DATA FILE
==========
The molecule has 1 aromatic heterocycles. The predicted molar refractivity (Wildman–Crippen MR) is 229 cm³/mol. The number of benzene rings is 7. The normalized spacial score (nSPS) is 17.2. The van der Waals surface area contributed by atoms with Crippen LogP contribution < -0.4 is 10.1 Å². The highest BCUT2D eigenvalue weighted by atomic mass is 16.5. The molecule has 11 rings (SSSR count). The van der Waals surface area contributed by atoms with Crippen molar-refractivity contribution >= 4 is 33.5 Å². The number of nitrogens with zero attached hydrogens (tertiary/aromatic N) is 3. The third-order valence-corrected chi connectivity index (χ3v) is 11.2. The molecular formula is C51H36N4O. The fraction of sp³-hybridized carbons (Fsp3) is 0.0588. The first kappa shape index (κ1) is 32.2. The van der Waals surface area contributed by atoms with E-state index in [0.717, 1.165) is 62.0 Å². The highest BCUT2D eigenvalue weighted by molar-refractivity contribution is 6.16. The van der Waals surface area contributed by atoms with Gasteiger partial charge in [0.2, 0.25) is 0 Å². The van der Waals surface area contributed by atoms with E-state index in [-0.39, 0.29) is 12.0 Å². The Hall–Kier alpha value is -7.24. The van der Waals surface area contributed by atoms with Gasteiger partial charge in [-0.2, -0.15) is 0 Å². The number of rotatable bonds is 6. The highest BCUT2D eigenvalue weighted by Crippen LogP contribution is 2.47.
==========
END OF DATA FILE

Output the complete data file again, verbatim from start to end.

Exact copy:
The molecule has 1 aromatic heterocycles. The predicted molar refractivity (Wildman–Crippen MR) is 229 cm³/mol. The number of benzene rings is 7. The normalized spacial score (nSPS) is 17.2. The van der Waals surface area contributed by atoms with Crippen LogP contribution < -0.4 is 10.1 Å². The highest BCUT2D eigenvalue weighted by atomic mass is 16.5. The molecule has 11 rings (SSSR count). The van der Waals surface area contributed by atoms with Crippen molar-refractivity contribution >= 4 is 33.5 Å². The number of nitrogens with zero attached hydrogens (tertiary/aromatic N) is 3. The third-order valence-corrected chi connectivity index (χ3v) is 11.2. The molecular formula is C51H36N4O. The fraction of sp³-hybridized carbons (Fsp3) is 0.0588. The first kappa shape index (κ1) is 32.2. The van der Waals surface area contributed by atoms with E-state index in [0.717, 1.165) is 62.0 Å². The highest BCUT2D eigenvalue weighted by molar-refractivity contribution is 6.16. The van der Waals surface area contributed by atoms with Gasteiger partial charge in [0.2, 0.25) is 0 Å². The van der Waals surface area contributed by atoms with E-state index in [-0.39, 0.29) is 12.0 Å². The Hall–Kier alpha value is -7.24. The van der Waals surface area contributed by atoms with Gasteiger partial charge in [-0.2, -0.15) is 0 Å². The number of rotatable bonds is 6. The highest BCUT2D eigenvalue weighted by Crippen LogP contribution is 2.47.